e. Suing a Family Member, Caretaker, Power of Attorney or Trusted Other

 Surrogates Court

Discovery Proceeding:  Under New York Surrogate's Court Procedure Act (SCPA) §2103, it is a proceeding by fiduciary to discover property withheld or obtain information. Proceeding may be instituted against any person having possession or control or knowledge or information about money or other personal property or the proceeds or value thereof to which the fiduciary is entitled.[6] Cases expanding jurisdiction of Surrogate's Court:  Claims based upon misappropriation, fraud or undue influence[7]; life insurance proceeds[8]; and interests in real property or rents[9]; claims sounding in breach of contract[10] All types of bank accounts are subject to discovery.[11] Jurisdiction in Surrogate's Court expanded by case law and legislation to cover almost all "actions and proceedings relating to the affairs of decedents".[12] Burden of proof is upon petitioner when respondent in effect interposes a general denial that he has any property which should be delivered to the fiduciary.[13] Burden of proof is upon respondent when respondent alleges he received property from decedent by gift.[14] Respondent must establish every element of a valid gift by clear and convincing proof.[15] Burden of going forward shifts to the respondent should petitioner establish a confidential relationship in which the decedent relied upon the respondent.[16]

Turnover Proceeding:  SCPA §2105 governs proceeding to compel delivery of property by a fiduciary which is aimed by another or others. Proceeding is commonly referred to as a reverse discovery. Turnover proceeding brought generally for joint bank accounts, totten trust accounts and other property which passes by operation of law, however, such property remains in the fiduciary's possession.[17]

Banking Law Claim: Bring proceeding for bank accounts under New York Banking Law §675.  The opening of a joint bank account in proper statutory form is prima facie evidence of title in the survivor, and the burden of proof in refuting such prima facie evidence is upon the one challenging the title of the survivor. Statutory presumption arises by words of survivorship appearing on signature card and the title of the passbook is not controlling.[18] Prima facie cases usually attempted to be rebutted by establishing the account was really a "convenience account" or that it was opened as a result of undue influence, fraud or lack of capacity.[19]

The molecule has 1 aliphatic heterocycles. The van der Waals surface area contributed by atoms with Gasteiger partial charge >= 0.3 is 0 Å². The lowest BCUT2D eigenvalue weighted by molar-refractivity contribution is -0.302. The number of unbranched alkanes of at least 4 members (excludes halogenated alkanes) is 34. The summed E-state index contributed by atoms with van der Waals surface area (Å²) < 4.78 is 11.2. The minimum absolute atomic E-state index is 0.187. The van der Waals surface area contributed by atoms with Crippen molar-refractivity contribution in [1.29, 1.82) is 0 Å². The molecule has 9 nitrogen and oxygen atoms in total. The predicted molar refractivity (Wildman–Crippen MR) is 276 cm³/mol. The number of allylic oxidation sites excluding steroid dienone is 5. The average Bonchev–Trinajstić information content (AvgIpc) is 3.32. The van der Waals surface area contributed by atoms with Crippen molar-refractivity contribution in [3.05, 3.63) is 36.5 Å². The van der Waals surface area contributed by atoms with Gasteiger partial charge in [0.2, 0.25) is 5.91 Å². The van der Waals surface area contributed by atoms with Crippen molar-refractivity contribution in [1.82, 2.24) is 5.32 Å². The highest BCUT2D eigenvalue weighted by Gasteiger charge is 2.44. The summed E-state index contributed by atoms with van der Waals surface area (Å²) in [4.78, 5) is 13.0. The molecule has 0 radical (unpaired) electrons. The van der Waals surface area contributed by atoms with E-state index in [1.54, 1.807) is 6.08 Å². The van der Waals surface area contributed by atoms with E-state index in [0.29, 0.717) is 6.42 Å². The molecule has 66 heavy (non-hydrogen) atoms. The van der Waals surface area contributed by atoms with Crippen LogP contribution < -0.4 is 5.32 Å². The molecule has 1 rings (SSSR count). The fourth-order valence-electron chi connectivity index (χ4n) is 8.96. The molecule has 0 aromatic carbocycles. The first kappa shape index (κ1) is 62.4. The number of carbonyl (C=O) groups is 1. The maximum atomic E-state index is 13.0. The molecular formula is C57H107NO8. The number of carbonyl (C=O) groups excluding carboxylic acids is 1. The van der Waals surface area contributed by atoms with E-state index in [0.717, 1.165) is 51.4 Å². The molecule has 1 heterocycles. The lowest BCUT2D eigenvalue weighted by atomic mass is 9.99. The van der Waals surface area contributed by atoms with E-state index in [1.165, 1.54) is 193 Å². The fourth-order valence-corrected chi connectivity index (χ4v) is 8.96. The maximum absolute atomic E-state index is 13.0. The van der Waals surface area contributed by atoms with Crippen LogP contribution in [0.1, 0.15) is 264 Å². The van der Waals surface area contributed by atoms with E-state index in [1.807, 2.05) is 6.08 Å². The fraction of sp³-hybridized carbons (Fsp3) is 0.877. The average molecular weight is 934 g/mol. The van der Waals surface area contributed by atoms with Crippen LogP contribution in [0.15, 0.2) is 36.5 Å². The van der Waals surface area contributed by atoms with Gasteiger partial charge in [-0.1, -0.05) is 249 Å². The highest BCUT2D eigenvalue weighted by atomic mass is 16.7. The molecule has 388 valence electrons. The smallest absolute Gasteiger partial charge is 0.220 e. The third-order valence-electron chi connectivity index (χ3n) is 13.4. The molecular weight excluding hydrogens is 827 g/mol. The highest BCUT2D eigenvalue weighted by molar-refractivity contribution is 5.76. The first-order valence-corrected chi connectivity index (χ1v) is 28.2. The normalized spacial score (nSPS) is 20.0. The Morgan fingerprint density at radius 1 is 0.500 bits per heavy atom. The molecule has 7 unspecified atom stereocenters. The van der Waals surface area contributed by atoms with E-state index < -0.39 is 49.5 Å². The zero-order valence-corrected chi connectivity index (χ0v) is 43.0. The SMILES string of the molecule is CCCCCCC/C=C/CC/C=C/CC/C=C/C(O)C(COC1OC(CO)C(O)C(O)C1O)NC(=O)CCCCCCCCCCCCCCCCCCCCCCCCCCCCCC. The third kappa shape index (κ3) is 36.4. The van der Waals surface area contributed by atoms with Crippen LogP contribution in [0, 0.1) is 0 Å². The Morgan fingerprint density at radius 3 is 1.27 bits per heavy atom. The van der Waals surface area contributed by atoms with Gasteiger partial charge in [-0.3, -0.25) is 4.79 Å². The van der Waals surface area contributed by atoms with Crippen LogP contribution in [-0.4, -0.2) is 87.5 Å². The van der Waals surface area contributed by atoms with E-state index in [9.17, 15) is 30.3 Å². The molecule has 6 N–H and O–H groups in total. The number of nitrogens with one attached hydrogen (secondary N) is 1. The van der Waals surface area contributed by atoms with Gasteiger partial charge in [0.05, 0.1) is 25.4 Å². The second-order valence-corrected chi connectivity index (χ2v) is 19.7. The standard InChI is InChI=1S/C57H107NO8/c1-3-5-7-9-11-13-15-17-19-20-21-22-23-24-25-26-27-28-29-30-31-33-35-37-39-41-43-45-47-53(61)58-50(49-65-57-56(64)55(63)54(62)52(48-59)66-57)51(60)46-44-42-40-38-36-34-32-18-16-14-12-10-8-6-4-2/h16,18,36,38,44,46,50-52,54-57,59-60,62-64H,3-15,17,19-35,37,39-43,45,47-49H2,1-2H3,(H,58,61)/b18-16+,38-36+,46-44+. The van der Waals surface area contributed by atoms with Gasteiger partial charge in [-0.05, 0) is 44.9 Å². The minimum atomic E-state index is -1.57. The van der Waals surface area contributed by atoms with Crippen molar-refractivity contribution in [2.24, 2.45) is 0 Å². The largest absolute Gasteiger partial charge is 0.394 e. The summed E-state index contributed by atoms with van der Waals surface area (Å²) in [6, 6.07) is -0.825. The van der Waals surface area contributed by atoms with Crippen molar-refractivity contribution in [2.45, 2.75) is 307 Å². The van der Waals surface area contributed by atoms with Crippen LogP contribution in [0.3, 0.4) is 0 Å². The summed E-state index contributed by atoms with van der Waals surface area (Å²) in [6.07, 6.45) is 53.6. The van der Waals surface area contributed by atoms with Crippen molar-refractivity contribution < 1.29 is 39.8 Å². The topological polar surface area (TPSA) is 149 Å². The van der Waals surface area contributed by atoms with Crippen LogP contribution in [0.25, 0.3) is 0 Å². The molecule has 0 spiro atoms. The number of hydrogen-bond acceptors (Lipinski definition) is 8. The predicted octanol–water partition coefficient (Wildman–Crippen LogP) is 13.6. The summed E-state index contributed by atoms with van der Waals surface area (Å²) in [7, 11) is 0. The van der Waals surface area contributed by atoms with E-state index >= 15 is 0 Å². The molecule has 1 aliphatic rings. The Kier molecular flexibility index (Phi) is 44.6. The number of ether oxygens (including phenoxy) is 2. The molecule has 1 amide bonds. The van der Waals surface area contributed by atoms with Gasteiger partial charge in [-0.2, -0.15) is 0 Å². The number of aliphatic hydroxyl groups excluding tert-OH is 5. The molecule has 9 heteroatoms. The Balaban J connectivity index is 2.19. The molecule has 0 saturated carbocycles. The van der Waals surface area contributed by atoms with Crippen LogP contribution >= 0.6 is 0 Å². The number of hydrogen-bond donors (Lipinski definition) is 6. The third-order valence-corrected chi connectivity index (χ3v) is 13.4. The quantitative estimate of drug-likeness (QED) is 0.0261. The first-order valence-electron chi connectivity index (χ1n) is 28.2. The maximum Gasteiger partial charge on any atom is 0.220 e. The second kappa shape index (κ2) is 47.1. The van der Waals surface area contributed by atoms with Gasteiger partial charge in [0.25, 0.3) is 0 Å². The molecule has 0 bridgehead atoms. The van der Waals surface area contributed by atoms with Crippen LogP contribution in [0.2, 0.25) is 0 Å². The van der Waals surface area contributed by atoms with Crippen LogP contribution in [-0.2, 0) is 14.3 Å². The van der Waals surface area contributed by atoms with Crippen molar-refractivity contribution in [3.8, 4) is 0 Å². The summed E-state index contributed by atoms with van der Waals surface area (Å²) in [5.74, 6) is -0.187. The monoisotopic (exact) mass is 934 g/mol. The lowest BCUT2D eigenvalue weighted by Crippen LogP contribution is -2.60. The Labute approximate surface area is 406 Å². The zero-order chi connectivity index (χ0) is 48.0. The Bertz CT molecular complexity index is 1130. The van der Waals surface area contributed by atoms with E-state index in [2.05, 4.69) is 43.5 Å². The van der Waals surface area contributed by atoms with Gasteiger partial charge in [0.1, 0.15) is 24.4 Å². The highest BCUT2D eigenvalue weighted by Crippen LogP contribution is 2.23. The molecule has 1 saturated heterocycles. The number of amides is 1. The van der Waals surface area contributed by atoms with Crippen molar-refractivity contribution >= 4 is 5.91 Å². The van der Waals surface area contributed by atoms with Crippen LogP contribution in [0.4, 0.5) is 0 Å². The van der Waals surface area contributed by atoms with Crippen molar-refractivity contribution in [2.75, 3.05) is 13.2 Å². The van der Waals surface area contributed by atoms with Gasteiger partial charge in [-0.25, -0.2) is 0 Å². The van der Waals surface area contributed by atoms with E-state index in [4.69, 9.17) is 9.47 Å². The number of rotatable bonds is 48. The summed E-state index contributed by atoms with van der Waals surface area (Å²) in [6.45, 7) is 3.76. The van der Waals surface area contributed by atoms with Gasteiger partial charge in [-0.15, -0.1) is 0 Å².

Supreme Court:

Ordinary Summons/Complaint for deed/gift set aside action, conversion, fraud, breach of fiduciary duty or other civil actions.

Criminal Court:

Contact local District Attorney office for criminal action.

 

 

[1] Rounds, 853 T.M., Fiduciary Liability of Trustees and Personal Representatives

[2] Rounds, 853 T.M., Fiduciary Liability of Trustees and Personal Representatives

[3] Rounds, 853 T.M., Fiduciary Liability of Trustees and Personal Representatives

[4] New York Penal Code §155.05

[5] http://www.nassaucountyny.gov/agencies/dss/adultsvc/index.html

[6] SCPA §2103(1)

[7] Matter v. Finkle, 90 Misc 2d 550, affd. 59 A.D. 2d 862 (1977); Matter of Reiner, 86 Misc 2d 511 (1977); Matter of Friedman, 64 A.D. 2d 70 (1977).

[8] Matter of London, 90 Misc 2d 351 (1977), Matter of Robles, 72 Misc 2d 554 (1977).

[9] Matter of Rungo, 74 Misc 2d 239 (1973), Matter of Hall, 54 Misc 2d 923 (1969).

[10] Matter of Young, 80 Misc 2d 937 (1975), Matter of Goldstein, 79 Misc 2d 4 (1974).

[11] SCPA §2103(2)

[12] Matter of Piccione, 57 N.Y. 2d 278 (1982), Matter of Hoffman, 275 A.D. 2d 372 (2000).

[13] Matter of Robinowitz, 5 Misc 2d 803 (1957), Matter of Beyer, 3 Misc 2d 819 (1956).

[14] Matter of Van Alstyne, 207 NY 298 *1913), Gruen v. Gruen, 68 N.Y. 2d 48, Matter of Ferrara, N.Y.S.2d 2005 WL 2542627 (N.Y.A.D. 2Dept.), 2005 N.Y. Slip Op. 07531.

[15] Matter of Kennedy, 36 AD 2d 549 (1968), Matter of Kaminsky, 17 AD 2d 690 (1962), Estate of Left, 44 N.Y. 2d 915 (1978).

[16] Gordon v. Bialystoker Center & Bikur Cholim, Inc., 45 NY2d 692.

[17] Matter of Nova, 23 AD2d 820.

[18] Matter of Fenelon, 262 NY 308 (1933), Matter of Coon, 148 A.D. 2d 906 (1989)

[19] Stalter v. Stalter, 270 A.D. 2d 594, Matter of Creekmore, 1 NY 2d 284.

  Circular 230 Disclosure: 

*** The Treasury Department has newly promulgated Regulations effective June 20, 2005, that applies to those attorneys and accountants (and others) practicing before the IRS that require such individuals to provide extensive disclosure in certain written communications to clients.  In order to comply with our obligations under these Regulations, we want to inform you that since this communication is not intended to and does not contain such disclosure, you may not rely on any tax advice contained in this document to avoid tax penalties.

 

Tags: Estate Law, Medicaid And Assets, Estate Planning, Advanced Elder Law, Elder Law